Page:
Greater Works Than These John 14:12 CLICK TITLE FOR AUDIO
Jesus said, “He that believeth on me, the works that I do shall he do also; and greater works than these shall he do; because I go unto my Father,” [Jn 14:12].
Jesus didn’t say that they who believed on him would be greater than he is by the works they do [Matt 10:24-25a]. He said, “greater works than these shall he do.” Many today who want to do greater works than Jesus did are looking to the Holy Spirit to make them great. They have more ambition for the power, and the recognition they can gain from that power, than they have compassion for those they could help if they had that power.
Jesus didn’t say that they who believed on him would do miracles that were more powerful than the greatest miracles that Jesus did. Many today who have a desire to do greater works than Jesus did want to do miracles that are more powerful than he did. But, the statement Jesus made reminds us of the “greater works” of Elisha following the ministry of Elijah. Elisha requested a double portion of the Spirit that was on Elijah [2 Ki 2:9]. Thus, his recorded miracles are twice as many as Elijah did. The types of miracles Elisha did were similar to Elijah’s. For example, both of them raised a boy from the dead.
Jesus didn’t say that they who believed on him would all do greater works than these. Spiritual gifts differ [1 Cor 12:1-4; 28-31]. Some would have you believe that you are a second class Christian, if you don’t demonstrate some miraculous gift of the Spirit, like speaking in tongues or healing people. But, even during the apostolic age, not all had the gifts of healing and not all spoke with tongues.
Jesus didn’t say that they who believed on him would do greater works throughout the entire church age. The disciples were commanded to perform miracles in Matt 10:8 for the benefit of those to whom they were preaching. Paul could heal people and cast out demons by sending handkerchiefs and aprons from his body [Acts 19:12]. Yet, with all that power, he didn’t heal Trophimus [2 Tim 4:20] or Timothy [1 Tim 5:23]. Late in his ministry, as God’s dealings with the Jews waned and the gospel turned to the Gentiles [Acts 28:25-28], Paul’s gift of healing waned.
What Jesus was getting at in Jn 14:12 is this. After his ascension, the apostles did the same kind of works that Jesus did, only more of them, like Elisha did following Elijah. In that sense, their works were “greater.” They didn’t do these works to demonstrate their spiritual superiority. They did these works because the people needed to believe and be healed.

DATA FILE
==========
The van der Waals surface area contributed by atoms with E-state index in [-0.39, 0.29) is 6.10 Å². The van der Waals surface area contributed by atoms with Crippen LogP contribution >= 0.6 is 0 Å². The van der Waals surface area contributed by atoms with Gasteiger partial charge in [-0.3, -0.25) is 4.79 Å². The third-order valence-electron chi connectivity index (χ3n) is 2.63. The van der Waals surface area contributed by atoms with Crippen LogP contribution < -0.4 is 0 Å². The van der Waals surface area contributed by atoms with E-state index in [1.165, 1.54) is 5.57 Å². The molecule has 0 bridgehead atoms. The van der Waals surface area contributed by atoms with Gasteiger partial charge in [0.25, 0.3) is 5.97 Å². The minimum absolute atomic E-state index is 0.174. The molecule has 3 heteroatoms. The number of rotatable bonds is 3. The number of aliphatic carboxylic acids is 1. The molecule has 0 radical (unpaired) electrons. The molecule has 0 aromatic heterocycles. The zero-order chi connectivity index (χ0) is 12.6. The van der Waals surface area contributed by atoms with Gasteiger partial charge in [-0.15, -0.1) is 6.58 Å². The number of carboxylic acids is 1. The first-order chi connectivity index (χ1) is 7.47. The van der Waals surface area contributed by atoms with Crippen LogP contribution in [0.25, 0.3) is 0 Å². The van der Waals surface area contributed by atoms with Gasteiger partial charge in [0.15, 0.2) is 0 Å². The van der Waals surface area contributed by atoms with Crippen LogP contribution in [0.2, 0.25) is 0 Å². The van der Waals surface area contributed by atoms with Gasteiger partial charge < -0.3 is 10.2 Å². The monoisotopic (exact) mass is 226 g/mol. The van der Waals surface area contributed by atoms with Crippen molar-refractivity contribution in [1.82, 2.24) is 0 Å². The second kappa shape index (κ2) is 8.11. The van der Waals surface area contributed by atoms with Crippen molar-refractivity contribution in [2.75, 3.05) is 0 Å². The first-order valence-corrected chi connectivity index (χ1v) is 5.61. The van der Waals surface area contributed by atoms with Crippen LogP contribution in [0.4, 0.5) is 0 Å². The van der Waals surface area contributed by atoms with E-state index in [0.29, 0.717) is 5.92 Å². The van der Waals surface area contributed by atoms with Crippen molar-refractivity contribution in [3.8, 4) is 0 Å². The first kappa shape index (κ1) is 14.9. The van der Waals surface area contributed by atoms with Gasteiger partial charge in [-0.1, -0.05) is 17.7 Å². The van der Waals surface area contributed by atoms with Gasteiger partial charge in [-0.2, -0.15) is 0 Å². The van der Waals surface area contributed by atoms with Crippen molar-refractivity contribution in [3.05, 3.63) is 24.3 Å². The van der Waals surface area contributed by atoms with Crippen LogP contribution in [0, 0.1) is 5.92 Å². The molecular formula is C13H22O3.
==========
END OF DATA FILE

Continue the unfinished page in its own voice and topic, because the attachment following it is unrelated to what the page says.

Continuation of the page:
Furthermore, in Matt 10, where the disciples were told to preach the kingdom and do “these works” [Matt 10:7-8], you also see references to the Tribulation [Matt 10:22-23]. By comparing Mk 16:17-18, we see that those preaching in the Tribulation are going to do the works that Jesus and the disciple did. In addition, they will speak with new tongues, take up serpents and drink deadly things without dying. Do you know why they will be doing these things? They will do these “greater works,” practically speaking, because they will be necessary.
According to Rev 6:8, a fourth part of the earth will be killed by, among other things, the beasts of the earth. Snakes will be biting and killing people and those preaching in the Tribulation will be able to take up those snakes without dying. In Rev 8:9-10, Wormwood will poison the drinking water. Those preaching in the Tribulation will be able to drink the water without dying. Plus, they will speak in new tongues because the Tribulation saints will be from every tongue [Rev 7:9, 14]. There will be no time for language school during the short duration of the Tribulation. Thus, the gift of tongues will return. To my knowledge, Jesus never had to speak in tongues; but the apostles had to and the Tribulation preachers must, as well.
As you can see, the “works,” of which Jesus spoke, were never to prove the superior spirituality of those who performed them. They were always practical works for the benefit of those to whom he and the disciples ministered. The “greater works,” like the works that Elisha did when he succeeded Elijah in the ministry, are for practical purposes. They are for the problems with which those who preached during the early Jewish ministry of the church age had to deal and those who will preach during the Tribulation must deal.